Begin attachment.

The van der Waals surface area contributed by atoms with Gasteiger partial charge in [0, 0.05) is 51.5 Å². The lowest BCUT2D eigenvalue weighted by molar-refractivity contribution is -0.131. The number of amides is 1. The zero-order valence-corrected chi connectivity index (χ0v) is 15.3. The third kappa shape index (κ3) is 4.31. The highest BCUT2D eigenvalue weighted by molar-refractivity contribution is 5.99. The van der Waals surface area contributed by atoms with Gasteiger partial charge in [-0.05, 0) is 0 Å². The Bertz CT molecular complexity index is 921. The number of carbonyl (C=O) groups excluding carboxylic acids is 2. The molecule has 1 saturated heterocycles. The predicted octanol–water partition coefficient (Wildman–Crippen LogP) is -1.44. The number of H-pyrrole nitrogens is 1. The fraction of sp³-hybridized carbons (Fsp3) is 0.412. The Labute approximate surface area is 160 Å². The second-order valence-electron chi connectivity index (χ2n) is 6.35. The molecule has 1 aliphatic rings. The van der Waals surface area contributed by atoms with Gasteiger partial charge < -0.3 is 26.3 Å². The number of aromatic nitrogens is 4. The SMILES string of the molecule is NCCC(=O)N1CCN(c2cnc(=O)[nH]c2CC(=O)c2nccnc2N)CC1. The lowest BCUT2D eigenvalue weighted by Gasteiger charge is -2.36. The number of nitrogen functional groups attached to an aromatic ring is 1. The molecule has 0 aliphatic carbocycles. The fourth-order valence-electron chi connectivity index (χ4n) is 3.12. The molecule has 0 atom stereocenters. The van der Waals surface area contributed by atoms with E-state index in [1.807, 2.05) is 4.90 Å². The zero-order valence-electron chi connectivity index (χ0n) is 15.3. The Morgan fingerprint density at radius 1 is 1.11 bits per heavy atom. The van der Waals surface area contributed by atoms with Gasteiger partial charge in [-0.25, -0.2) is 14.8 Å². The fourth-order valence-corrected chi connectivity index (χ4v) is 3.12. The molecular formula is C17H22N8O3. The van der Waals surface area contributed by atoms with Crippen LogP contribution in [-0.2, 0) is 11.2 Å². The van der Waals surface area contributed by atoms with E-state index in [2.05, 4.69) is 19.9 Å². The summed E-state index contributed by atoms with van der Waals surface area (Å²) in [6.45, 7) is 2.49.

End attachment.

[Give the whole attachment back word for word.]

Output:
The van der Waals surface area contributed by atoms with Gasteiger partial charge in [0, 0.05) is 51.5 Å². The lowest BCUT2D eigenvalue weighted by molar-refractivity contribution is -0.131. The number of amides is 1. The zero-order valence-corrected chi connectivity index (χ0v) is 15.3. The third kappa shape index (κ3) is 4.31. The highest BCUT2D eigenvalue weighted by molar-refractivity contribution is 5.99. The van der Waals surface area contributed by atoms with Gasteiger partial charge in [-0.05, 0) is 0 Å². The Bertz CT molecular complexity index is 921. The number of carbonyl (C=O) groups excluding carboxylic acids is 2. The molecule has 1 saturated heterocycles. The predicted octanol–water partition coefficient (Wildman–Crippen LogP) is -1.44. The number of H-pyrrole nitrogens is 1. The fraction of sp³-hybridized carbons (Fsp3) is 0.412. The Labute approximate surface area is 160 Å². The second-order valence-electron chi connectivity index (χ2n) is 6.35. The molecule has 1 aliphatic rings. The van der Waals surface area contributed by atoms with Gasteiger partial charge < -0.3 is 26.3 Å². The number of aromatic nitrogens is 4. The SMILES string of the molecule is NCCC(=O)N1CCN(c2cnc(=O)[nH]c2CC(=O)c2nccnc2N)CC1. The lowest BCUT2D eigenvalue weighted by Gasteiger charge is -2.36. The number of nitrogen functional groups attached to an aromatic ring is 1. The molecule has 0 aliphatic carbocycles. The fourth-order valence-electron chi connectivity index (χ4n) is 3.12. The molecule has 0 atom stereocenters. The van der Waals surface area contributed by atoms with E-state index in [1.807, 2.05) is 4.90 Å². The zero-order valence-electron chi connectivity index (χ0n) is 15.3. The Morgan fingerprint density at radius 1 is 1.11 bits per heavy atom. The van der Waals surface area contributed by atoms with Gasteiger partial charge in [-0.25, -0.2) is 14.8 Å². The fourth-order valence-corrected chi connectivity index (χ4v) is 3.12. The molecular formula is C17H22N8O3. The van der Waals surface area contributed by atoms with Crippen LogP contribution in [-0.2, 0) is 11.2 Å². The van der Waals surface area contributed by atoms with E-state index in [2.05, 4.69) is 19.9 Å². The summed E-state index contributed by atoms with van der Waals surface area (Å²) in [6.45, 7) is 2.49.